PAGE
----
Some of you may recall a sports-based festival hosted by Bodytonic and Banter last March, which took place in the Twisted Pepper on Middle Abbey Street. Entitled The Back Page, the series of talks and events showcased many aspects of the sporting world, with a diverse panel of speakers. From discussing managerial skills with Brian Kerr, to the Rwandan cycling team’s resilient achievements, and from Paddy Power’s social media approach to the challenge of endurance swimming; there was something on the bill that would appeal to everyone. Following on from the success of the first Back Page festival, the gang began to look to bigger things for their second instalment– a 2,000 capacity, 3 day event in Croke Park with international sporting personalities in attendance. Now, we’ll never understand fully what happened in the interim, but somewhere along the way this 3 day event morphed into a permanent fixture, in the form of a sports-orientated pub in Dublin 7.
The term ‘sports bar’ for me triggers frightful images of 10ft walls made out of LCD screens, with match commentators barking over a deafening speaker, a venue with sticky floors and a pervasive stench of stale beer. Furthermore, my interest in sports is shallow at best, and only rears its vapid and ugly head in the form of passive patriotism for the odd rugby game or World Cup football match. However, The Back Page doesn’t discriminate between fair-weather fans or diehards, and it certainly does not reflect any of the aforementioned attributes of your bog standard sports bar. The premises are light and airy, with the skylights in the Dugout (which could also be known as the Pizza Parlour, depending where your allegiances lay) creating an atrium effect, as you watch fixtures on 4 screens spread throughout.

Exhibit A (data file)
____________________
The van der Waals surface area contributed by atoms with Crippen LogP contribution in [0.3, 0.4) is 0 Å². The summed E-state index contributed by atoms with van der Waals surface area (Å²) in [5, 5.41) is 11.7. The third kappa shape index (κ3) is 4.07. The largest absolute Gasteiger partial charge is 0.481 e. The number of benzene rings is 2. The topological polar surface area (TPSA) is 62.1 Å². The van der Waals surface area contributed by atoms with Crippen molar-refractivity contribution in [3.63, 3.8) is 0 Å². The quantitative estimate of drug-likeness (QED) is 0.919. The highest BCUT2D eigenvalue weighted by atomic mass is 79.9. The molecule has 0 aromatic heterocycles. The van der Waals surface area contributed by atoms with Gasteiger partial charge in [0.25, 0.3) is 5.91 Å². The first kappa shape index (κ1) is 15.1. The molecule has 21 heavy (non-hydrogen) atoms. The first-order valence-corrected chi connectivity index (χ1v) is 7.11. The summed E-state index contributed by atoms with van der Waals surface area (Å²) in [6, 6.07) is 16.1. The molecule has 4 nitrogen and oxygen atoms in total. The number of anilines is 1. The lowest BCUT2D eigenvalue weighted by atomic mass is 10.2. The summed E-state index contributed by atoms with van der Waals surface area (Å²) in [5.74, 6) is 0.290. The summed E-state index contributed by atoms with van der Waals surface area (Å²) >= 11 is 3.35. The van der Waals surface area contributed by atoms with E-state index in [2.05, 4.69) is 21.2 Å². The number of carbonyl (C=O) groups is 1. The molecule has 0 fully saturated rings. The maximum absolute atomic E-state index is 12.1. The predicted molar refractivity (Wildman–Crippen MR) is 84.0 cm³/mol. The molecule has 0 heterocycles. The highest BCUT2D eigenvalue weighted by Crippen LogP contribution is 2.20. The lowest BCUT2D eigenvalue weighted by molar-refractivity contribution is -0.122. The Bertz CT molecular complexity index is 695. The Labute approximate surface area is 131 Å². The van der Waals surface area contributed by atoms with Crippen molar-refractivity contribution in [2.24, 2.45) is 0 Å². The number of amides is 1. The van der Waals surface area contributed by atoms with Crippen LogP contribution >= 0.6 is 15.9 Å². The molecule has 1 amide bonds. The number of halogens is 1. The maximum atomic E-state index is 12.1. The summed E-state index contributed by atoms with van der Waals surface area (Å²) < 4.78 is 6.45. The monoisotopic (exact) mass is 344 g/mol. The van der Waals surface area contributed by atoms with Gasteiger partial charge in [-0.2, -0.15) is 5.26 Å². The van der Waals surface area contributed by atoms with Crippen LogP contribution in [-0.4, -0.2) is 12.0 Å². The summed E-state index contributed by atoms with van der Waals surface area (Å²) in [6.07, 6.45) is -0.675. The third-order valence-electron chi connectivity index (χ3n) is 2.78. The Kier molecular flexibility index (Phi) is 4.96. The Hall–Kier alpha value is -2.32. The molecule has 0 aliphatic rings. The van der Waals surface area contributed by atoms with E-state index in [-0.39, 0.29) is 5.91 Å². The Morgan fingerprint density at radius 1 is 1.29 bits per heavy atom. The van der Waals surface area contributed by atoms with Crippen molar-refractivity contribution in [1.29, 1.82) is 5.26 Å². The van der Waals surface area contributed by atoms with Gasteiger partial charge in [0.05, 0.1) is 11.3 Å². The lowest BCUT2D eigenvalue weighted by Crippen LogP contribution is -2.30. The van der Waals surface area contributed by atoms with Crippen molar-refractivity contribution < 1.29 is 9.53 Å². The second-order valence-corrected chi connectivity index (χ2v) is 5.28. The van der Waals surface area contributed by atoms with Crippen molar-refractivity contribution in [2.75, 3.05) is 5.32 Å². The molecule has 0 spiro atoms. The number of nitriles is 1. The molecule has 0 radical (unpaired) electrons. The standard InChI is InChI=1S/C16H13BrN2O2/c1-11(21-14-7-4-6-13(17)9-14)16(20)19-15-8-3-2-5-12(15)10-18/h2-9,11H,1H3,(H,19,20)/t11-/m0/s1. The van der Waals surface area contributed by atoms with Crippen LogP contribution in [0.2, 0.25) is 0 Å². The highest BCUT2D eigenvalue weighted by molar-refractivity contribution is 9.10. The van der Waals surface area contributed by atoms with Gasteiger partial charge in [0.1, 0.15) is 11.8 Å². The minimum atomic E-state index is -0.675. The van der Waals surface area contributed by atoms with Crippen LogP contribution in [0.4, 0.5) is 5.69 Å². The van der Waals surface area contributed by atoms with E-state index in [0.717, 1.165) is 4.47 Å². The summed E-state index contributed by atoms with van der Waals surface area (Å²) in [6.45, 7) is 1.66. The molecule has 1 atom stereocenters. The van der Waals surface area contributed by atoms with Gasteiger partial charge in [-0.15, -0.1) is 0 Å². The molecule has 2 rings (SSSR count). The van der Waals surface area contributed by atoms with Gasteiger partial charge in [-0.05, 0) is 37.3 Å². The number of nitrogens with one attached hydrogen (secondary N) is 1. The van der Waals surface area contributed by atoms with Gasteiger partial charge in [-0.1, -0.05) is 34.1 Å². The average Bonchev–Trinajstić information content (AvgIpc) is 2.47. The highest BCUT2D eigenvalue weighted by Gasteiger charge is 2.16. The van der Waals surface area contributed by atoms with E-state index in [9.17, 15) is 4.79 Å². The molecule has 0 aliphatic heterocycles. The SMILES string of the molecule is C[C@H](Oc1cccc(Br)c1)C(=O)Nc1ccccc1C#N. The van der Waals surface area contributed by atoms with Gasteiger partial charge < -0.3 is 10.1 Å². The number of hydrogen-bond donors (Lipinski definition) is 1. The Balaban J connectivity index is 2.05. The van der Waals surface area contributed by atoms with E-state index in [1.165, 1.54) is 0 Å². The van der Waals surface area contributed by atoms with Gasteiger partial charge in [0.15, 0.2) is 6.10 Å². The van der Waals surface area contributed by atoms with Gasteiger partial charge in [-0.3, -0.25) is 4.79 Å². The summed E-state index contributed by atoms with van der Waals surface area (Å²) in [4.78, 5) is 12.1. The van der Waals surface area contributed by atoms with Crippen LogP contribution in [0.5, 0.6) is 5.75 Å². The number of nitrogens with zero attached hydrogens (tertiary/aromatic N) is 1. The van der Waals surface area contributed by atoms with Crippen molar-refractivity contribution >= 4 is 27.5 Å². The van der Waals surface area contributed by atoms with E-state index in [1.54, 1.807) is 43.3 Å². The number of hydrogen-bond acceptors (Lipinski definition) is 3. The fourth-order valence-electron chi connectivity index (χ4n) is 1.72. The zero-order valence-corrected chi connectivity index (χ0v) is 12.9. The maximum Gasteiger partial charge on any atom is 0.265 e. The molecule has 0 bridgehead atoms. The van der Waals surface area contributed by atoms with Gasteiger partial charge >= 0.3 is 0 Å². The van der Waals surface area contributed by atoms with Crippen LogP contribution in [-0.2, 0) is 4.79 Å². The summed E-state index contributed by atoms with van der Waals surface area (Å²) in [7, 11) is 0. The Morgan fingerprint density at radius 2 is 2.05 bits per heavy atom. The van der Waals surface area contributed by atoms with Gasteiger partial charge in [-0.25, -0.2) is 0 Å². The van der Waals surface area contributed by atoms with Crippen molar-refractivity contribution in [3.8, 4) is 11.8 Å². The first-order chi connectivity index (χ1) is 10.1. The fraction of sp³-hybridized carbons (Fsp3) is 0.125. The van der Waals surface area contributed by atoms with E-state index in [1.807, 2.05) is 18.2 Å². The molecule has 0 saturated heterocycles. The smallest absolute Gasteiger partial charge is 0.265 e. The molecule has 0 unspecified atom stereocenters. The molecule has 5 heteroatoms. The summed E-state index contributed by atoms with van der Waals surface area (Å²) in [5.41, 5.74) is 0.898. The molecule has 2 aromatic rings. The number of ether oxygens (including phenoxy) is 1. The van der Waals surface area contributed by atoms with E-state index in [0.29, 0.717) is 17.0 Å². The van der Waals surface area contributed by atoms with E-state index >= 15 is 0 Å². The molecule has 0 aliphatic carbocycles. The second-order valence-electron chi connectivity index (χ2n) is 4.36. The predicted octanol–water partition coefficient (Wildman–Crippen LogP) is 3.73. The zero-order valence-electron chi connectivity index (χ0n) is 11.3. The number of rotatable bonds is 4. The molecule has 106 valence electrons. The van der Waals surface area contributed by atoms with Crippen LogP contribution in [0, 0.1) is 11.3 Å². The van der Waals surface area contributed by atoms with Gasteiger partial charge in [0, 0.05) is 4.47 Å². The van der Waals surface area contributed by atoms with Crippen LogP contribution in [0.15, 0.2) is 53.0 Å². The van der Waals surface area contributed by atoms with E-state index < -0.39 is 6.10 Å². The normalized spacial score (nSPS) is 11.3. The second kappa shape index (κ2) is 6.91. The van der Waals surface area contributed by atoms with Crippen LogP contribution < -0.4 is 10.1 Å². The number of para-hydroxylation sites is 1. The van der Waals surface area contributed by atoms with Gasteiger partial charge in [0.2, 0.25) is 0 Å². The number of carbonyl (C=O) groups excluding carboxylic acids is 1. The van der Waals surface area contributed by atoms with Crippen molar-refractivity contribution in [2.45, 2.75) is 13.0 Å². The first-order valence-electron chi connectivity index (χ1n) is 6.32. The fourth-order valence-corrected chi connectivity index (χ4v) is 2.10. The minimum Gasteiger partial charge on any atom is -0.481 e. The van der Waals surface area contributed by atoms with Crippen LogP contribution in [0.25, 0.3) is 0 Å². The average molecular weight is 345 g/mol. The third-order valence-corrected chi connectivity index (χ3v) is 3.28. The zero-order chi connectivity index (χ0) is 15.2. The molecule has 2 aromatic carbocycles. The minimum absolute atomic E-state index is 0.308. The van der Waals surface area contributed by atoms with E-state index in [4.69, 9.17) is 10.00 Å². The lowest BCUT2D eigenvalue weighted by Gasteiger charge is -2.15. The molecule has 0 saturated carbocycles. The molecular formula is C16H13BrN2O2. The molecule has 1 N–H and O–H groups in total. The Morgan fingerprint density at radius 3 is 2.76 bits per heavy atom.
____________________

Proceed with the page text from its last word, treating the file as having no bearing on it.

The Clubhouse is a cosier area focused more on tunes, chats and an extremely impressive selection of board games (if you donate a game, you will receive your first drink on the house). Upstairs in the Press Room you can play ping pong or foosball, or even book the space in advance for a private function. If there’s a certain sports fixture which you want to watch, simply ask at the bar and you shall receive – “as long as it’s good”, they claim. While city dwellers may balk at the distance, the reality is that it’s a mere 7 minute cycle from the top of O’Connell Street, and 100% worth the visit. I guess the best way to describe the chilled vibe at The Back Page is that by popping in for one on a Saturday afternoon you could in turn lose a whole day; eating pizza, having a few pints, becoming increasingly competitive at Happy Hippos, yet only realising the passing of time when the last orders’ lights begin to twinkle.